Previously: Angelo ventured out to a clandestine cocktail party and returned tipsy and tense. When his hangover and headache turned into a full -blown attack of hypochondria, he ventured out in search of aspirin, only to find the nurse on the fifth floor has caught the dreaded flu.
In silence, Dolly and Angelo contemplated the sign on Apartment 503’s door.
Do Not Enter
“She even drew a skull and crossbones, like on a bleach bottle,” Angelo murmured softly.
It was the middle of the night. Despite Beverly’s ordering him back to bed, Angelo had followed the newly-afflicted nurse to her apartment on the fifth floor and then stood outside the door, listening to the faint rasps of coughing within, wondering what to do next. Beverly had refused everything—food, water, medicine—reminding her neighbor with exhausted asperity that she was a nurse. “It just has to run its course,” she’d said, before closing the door with finality.
Angelo hadn’t been reassured. Beverly had lived in the Arms for ten years, as long as he had. In fact, he, Jackie and Beverly had all arrived at the Magdalena Arms the same year; the older residents still referred to them sometimes as “the kids.” They’d seen other tenants come and go, and they remembered when the garden out back was a scraggly patch of weeds, when breakfast was included with your rent, when there was only one phone for the whole building. It didn’t matter that Angelo had few interests in common with the tall, serious nurse—she was family.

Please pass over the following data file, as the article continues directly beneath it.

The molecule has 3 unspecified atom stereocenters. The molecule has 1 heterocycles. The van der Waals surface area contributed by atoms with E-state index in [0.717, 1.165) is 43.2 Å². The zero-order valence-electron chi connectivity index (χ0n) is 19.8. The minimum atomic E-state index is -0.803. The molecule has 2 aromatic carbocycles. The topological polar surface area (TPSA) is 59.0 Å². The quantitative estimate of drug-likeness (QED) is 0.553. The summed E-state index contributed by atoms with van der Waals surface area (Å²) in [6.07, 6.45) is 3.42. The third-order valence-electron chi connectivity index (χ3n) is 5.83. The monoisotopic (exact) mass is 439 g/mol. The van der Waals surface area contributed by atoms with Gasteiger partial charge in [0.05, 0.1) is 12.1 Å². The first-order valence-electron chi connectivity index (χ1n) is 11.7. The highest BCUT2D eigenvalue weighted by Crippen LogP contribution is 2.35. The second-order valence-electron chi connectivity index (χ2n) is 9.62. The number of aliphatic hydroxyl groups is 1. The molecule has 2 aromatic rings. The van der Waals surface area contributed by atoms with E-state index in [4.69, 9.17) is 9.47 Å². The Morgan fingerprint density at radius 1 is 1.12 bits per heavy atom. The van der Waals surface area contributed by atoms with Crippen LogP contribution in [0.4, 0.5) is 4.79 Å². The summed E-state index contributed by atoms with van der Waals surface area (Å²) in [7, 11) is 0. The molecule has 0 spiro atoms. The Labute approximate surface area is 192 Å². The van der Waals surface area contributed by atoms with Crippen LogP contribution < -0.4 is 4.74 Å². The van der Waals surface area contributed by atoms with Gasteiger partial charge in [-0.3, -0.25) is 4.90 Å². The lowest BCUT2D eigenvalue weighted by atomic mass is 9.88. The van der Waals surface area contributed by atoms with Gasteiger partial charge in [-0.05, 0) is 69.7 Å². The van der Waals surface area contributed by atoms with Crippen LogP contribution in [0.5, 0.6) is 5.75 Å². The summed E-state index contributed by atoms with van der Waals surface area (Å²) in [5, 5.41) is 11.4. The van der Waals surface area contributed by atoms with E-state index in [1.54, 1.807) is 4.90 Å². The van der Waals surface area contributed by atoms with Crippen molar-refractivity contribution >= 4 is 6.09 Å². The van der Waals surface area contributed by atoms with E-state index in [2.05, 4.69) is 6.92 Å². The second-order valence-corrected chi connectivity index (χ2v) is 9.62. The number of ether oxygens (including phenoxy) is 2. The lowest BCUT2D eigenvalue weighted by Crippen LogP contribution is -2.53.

So he’d woken Dolly, to tell her that the steadiest, the most practical of “the kids” had been laid low. Beverly, the health nut who lectured them on their drinking and never stopped pushing her bran muffins on everyone, who reassured you about alarming rashes in uncomfortable places without making a big deal of it, who always added vitamins when you came to her for aspirin.
And since the pandemic began spreading, they’d leaned on her even more. She was the Magdalena Arms’s source of scientific information, explaining the difference between a virus and a bacteria, not that Angelo could exactly recite the details back. She’d stopped early excesses of prevention, like when Terry was telling everyone to wash lettuce leaves in soap, or when Dolly wondered if she should be bleaching the books in the Lounge. Beverly had pooh-poohed the quinine and other miracle cures, the way she’d once rolled her eyes at the fad diets Sylvia was always trying.
Angelo glanced at Dolly and saw by her knit brows and the muscles working in her cheeks that similar thoughts were passing through the landlady’s head. Dolly always boasted to newcomers, “We have our own hairdresser with a shop on the first floor—discounts for all the Magdalena Arms girls— And of course, our own nurse on the fifth floor, better than any hotel doc!”
Now the hairdresser couldn’t style and the nurse was sick.
“Do you think she’s asleep?” Dolly wishispered.
Angelo listened intently for a few seconds. “I don’t hear her coughing.”
At the end of the corridor, Kay waved at them from the doorway of 502. “I made coffee,” she said low.
The demoralized pair shuffled back to Kay and Dolly’s apartment. On the threshhold, Angelo hesitated. “I shouldn’t come in—”